Senators hold judgment on impeachment complaint vs Duterte

Camille Elemia
Senators hold judgment on impeachment complaint vs Duterte
Several senators note that the House is mandated to determine the complaint's validity. But for an administration ally, there is 'no compelling reason' to impeach the President.

MANILA, Philippines – Senators on Thursday, March 16, said the impeachment complaint filed against President Rodrigo Duterte is part of the constitutional process but whether it will progress or not depends on the House of Representatives.

“First, it is the constitutional way of booting out a sitting president, so [the] Magdalo party list should not be criticized, much less mocked, for filing the impeachment complaint. At least this time they are not engaging in another Oakwood type of adventure,” Lacson said in a text message to reporters.

With an expected uphill battle in the House of Representatives filled with Duterte allies, Lacson said: “All I can say is, without necessarily associating myself with them in the matter of impeaching [Duterte], my simple message is, good luck to them.”

The Magdalo group of Senator Antonio Trillanes IV, a critic of Duterte, led the 2003 mutiny against former president Gloria Macapagal-Arroyo, leading to the imprisonment of Trillanes and other members. They were eventually granted amnesty in 2010 under former president Benigno Aquino III.

Magdalo Representative Gary Alejano filed the 1st impeachment complaint against Duterte for his supposed unexplained wealth and for his alleged roles in the spate of extrajudicial killings and in the Davao Death Squad(READ: Highlights: Impeachment complaint vs Duterte)

Senator Francis Escudero said it is now under the authority of the House of Representatives. They are, after all, mandated by the 1987 Constitution to first determine the strength of impeachment complaints. (READ: FAST FACTS: How does impeachment work?)

“That is the prerogative of every congressman and rests within the sole jurisdiction and discretion of the House of Representatives. Inter-chamber courtesy dictates nothing less,” Escudero said.

The 1987 Constitution states that a verified complaint must be filed at the House, where a majority of votes is needed to either affirm or scrap it.

If the complaint is affirmed, the Senate would then convene as an impeachment court, as it has the sole power to try and decide all cases of impeachment.

Duterte on Tuesday, March 14, hosted an “intimate dinner” for majority senators in Malacañang and sought their support, reportedly telling senators: “Give me time to do my work.”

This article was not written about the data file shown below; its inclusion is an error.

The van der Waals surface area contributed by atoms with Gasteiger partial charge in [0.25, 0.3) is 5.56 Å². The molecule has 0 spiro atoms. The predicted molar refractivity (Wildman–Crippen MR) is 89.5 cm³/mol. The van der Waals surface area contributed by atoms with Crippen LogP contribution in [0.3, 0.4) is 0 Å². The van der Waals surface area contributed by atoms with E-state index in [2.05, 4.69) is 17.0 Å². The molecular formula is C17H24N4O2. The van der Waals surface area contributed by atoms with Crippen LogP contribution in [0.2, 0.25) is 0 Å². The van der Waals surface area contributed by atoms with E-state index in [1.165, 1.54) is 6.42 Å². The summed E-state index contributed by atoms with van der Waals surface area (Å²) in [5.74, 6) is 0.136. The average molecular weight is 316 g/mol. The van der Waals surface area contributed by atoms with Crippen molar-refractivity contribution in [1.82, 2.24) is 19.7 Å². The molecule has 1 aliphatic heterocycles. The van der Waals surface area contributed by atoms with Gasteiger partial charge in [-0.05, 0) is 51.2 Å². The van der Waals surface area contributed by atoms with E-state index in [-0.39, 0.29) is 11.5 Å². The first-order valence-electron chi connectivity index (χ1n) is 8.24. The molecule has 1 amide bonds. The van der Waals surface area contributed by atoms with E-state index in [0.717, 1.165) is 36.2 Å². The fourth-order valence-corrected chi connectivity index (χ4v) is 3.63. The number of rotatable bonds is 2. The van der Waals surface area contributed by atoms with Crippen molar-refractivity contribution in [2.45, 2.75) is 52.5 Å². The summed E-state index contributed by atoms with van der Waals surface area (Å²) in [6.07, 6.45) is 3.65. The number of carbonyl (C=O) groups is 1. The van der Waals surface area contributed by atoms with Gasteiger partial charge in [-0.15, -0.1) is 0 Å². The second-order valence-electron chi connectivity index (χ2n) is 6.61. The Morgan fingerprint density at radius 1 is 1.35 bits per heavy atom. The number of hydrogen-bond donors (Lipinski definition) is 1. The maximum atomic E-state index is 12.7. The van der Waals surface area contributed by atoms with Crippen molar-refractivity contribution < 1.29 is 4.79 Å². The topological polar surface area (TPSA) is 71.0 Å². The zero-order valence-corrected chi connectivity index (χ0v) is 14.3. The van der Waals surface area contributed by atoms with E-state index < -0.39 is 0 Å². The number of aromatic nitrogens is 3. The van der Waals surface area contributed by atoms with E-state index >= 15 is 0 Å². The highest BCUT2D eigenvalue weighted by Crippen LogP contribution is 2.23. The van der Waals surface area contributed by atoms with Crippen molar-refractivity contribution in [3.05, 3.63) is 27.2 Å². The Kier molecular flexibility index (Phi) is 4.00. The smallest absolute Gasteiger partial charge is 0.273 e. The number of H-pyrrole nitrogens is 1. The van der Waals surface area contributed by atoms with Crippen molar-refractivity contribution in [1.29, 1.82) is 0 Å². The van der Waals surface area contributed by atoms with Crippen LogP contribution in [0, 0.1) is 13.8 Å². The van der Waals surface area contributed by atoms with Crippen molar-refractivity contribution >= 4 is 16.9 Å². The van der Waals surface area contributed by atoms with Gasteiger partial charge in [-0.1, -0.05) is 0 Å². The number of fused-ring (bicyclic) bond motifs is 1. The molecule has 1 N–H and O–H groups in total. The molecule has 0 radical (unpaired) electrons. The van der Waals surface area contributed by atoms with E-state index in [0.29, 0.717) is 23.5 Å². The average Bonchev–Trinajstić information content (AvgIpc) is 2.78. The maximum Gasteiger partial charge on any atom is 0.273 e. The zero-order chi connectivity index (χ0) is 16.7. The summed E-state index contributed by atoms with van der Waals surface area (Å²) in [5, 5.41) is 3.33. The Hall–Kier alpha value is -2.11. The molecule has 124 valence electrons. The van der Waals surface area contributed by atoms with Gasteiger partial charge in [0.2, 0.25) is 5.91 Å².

No compelling reason vs Duterte

Senator Joseph Victor Ejercito, a known Duterte ally, criticized the complaint, saying there is “no compelling reason” to impeach the President.

Ejercito, whose father, former president Joseph Estrada, was a subject of a similar complaint, also said Duterte’s time is different from that of Arroyo, whose legitimacy was questioned over electoral fraud in the 2004 polls.

“Iba ang sitwasyon noong nanguna ang Magdalo sa ouster plot laban kay GMA sa sitwasyon ngayon (The situation when Magdalo led the ouster plot against GMA is different from the situation now). GMA’s legitimacy was in question then, while President Duterte was given the mandate by the Filipino people. No compelling reason to file an impeachment complaint against the President at this time,” Ejercito said.

“Wala sa tamang panahon ang impeachment complaint na ito (The timing of this impeachment complaint is off). When will we ever move forward if we have ouster moves like these?” he added.

Minority senators Risa Hontiveros and Francis Pangilinan said they would respect the outcome of the impeachment complaint in the House.

“Ang impeachment ay isang proseso na kinikilala ng ating Saligang Batas sa usapin ng public accountability (Impeachment is a process recognized under our Constitution to exact public accountability). We swore an oath to uphold and defend the Constitution and as such we must respect our constitutional processes whether we agree with it or not, whether we like the outcome or not,” Pangilinan said.

“Impeachment is part of our democratic process of exacting accountability. I have not yet read the petition. In the meantime, as a senator who is constitutionally-obliged to sit as judge in the event that this process prospers, I will leave it to our colleagues in the House of Representatives to determine the merit of the petition,” Hontiveros said. –

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Camille Elemia

Camille Elemia is Rappler's lead reporter for media, disinformation issues, and democracy. She won an ILO award in 2017. She received the prestigious Fulbright-Hubert Humphrey fellowship in 2019, allowing her to further study media and politics in the US. Email